posted on Jan, 19 2006 @ 08:06 PM
TOEJAM and all,
I looked through both of my illustrated books on American ballparks. NEITHER has a panoramic picture of Braves Field during the 402-550-402 years,
nor does any of the websites my Google search just now turned up. I have one which shows the left field line, without the bleachers, presumably when
it was 402, but that wasn't original. Griffith Stadium in Washington was about that length down the LF line... until they got Roy Sievers and Harmon
Killebrew in the 50's, and decided HR crowns might be a nice thing.
Anyway, I find all of this amazing. This was not an ephemeral residency. They played in that park with the huge dimensions for a long time, when you
add up the different periods during which the park had those dimensions.
One of my ballpark books reports that in a single game there, the visiting NY Giants hit FOUR inside-the-park HR's, including two by George Kelly,
whom Bill James and perhaps I regard as the worst player in the Hall of Fame. (There are a lot of worthy candidates, several of whom played with
Kelly, like Fred Lindstrom and Travis Jackson.)
A little more on this absurd park:
(1) During all of the years they had the 402-550-402 dimensions, there were a total of SEVEN balls hit over a fence for a normal home run, the first
of which was hit in 1925 by Pancho Snyder off of Larry Benton. Meanwhile, there were TWO HUNDRED AND NINE balls hit for inside-the-park HR's.
(2) The fences were moved in in 1928, but I believe they were moved back out for a time after that.
(3) The reason for this nonsense was simple: The Braves' owner, like legendary Giants manager John McGraw and arguably the best Dead Ball player, Ty
Cobb (the other two rational candidates are Speaker and Wagner), hated the Babe Ruth style game and wanted to continue the "pure baseball" of the Dead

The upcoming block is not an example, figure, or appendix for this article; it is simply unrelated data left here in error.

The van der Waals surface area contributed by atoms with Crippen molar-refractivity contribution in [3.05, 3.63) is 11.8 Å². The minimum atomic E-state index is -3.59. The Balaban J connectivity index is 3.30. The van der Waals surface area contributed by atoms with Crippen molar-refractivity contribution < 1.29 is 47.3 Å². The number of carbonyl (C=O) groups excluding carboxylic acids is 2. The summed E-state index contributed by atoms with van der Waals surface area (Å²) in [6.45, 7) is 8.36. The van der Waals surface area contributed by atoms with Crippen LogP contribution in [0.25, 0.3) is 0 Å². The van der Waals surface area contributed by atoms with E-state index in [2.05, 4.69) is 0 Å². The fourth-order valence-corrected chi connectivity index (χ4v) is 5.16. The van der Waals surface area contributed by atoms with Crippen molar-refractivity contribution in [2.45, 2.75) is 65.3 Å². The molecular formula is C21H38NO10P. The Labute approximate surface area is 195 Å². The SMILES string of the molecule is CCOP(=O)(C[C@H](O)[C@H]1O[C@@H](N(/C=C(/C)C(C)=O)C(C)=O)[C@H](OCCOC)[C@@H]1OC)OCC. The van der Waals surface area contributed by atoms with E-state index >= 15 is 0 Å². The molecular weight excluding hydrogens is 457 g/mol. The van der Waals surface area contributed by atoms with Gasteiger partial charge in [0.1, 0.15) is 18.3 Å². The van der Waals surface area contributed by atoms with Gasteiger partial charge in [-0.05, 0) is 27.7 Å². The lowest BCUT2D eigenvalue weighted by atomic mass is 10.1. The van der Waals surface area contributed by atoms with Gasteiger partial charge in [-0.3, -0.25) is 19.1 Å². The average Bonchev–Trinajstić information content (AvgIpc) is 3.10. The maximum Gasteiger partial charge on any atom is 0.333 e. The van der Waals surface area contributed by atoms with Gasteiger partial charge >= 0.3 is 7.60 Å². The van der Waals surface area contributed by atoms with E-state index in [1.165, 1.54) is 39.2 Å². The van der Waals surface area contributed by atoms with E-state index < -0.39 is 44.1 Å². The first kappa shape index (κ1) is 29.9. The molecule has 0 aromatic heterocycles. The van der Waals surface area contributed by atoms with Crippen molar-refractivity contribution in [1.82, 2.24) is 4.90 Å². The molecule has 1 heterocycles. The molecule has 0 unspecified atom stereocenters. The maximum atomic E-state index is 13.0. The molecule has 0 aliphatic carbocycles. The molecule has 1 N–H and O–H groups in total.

Ball Era. THIS park ensured there would be no HR fests. The fans, however, longed for the massive HR's that other NL stars, like Ott and Hornsby,
were making news with.
(4) In fairness, none of us saw the early Cobb & Speaker style of offensive baseball, at which those two were just plain awesome. Perhaps I should
say we didn't see the Lajoie/Wagner style, since those two played/wasted their entired careers in Dead Ball play, despite playing well into their
40's. Runs were at a premium, and as with the Dodgers of the early 60's, so were bases. All the best players stole bases, and Cobb and Wagner stole
tons. COBB AND SPEAKER HAD OVER 1,000 EXTRA BASE HITS, NOT EVEN COUNTING HR'S!!!
But the Braves didn't have pitchers to make it all thrilling. For me, I think one visit to this park might have been interesting, but that would have
TOEJAM: Would you like to know what my two "ballparks books" say about these two places? Would you like me to post it here? Is anyone sufficiently
fascinated to want to know? I could at least print some of the highlights, if anyone wants to know what these two ballpark experts say about this
This park was what we lawyers call sui generis. Or--get ready to laugh at me--it was what normal people not drowning in their own arrogance,
narcissism, cliqueishness, bombast, etc., etc., call "in a league of its own."